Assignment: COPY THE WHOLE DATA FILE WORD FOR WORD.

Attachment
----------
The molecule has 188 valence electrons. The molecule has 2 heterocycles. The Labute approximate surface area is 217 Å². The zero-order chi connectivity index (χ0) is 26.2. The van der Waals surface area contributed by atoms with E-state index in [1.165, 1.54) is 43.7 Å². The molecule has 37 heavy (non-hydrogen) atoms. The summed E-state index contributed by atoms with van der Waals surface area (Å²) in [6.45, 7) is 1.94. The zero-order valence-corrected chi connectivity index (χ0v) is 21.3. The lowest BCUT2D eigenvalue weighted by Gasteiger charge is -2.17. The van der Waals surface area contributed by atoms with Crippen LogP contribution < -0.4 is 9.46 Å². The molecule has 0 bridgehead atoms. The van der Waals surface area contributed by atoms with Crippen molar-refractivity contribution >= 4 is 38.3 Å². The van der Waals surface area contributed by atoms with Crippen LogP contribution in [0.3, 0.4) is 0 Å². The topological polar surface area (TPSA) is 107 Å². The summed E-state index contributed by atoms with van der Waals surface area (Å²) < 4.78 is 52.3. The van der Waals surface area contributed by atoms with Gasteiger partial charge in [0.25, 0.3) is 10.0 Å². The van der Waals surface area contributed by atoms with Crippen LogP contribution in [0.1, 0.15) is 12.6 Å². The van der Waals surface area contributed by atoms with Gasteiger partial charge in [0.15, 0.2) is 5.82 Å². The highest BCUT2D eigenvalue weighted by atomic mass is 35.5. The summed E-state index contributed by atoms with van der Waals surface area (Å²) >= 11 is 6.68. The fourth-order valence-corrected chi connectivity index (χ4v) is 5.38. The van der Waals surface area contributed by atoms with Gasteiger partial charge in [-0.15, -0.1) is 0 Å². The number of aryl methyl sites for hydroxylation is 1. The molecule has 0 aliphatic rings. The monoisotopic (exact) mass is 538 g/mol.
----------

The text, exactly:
The molecule has 188 valence electrons. The molecule has 2 heterocycles. The Labute approximate surface area is 217 Å². The zero-order chi connectivity index (χ0) is 26.2. The van der Waals surface area contributed by atoms with E-state index in [1.165, 1.54) is 43.7 Å². The molecule has 37 heavy (non-hydrogen) atoms. The summed E-state index contributed by atoms with van der Waals surface area (Å²) in [6.45, 7) is 1.94. The zero-order valence-corrected chi connectivity index (χ0v) is 21.3. The lowest BCUT2D eigenvalue weighted by Gasteiger charge is -2.17. The van der Waals surface area contributed by atoms with Crippen LogP contribution < -0.4 is 9.46 Å². The molecule has 0 bridgehead atoms. The van der Waals surface area contributed by atoms with Crippen molar-refractivity contribution >= 4 is 38.3 Å². The van der Waals surface area contributed by atoms with Crippen LogP contribution in [0.3, 0.4) is 0 Å². The topological polar surface area (TPSA) is 107 Å². The summed E-state index contributed by atoms with van der Waals surface area (Å²) < 4.78 is 52.3. The van der Waals surface area contributed by atoms with Gasteiger partial charge in [0.25, 0.3) is 10.0 Å². The van der Waals surface area contributed by atoms with Crippen LogP contribution in [0.1, 0.15) is 12.6 Å². The van der Waals surface area contributed by atoms with Gasteiger partial charge in [0.15, 0.2) is 5.82 Å². The highest BCUT2D eigenvalue weighted by atomic mass is 35.5. The summed E-state index contributed by atoms with van der Waals surface area (Å²) >= 11 is 6.68. The fourth-order valence-corrected chi connectivity index (χ4v) is 5.38. The van der Waals surface area contributed by atoms with Gasteiger partial charge in [-0.15, -0.1) is 0 Å². The number of aryl methyl sites for hydroxylation is 1. The molecule has 0 aliphatic rings. The monoisotopic (exact) mass is 538 g/mol.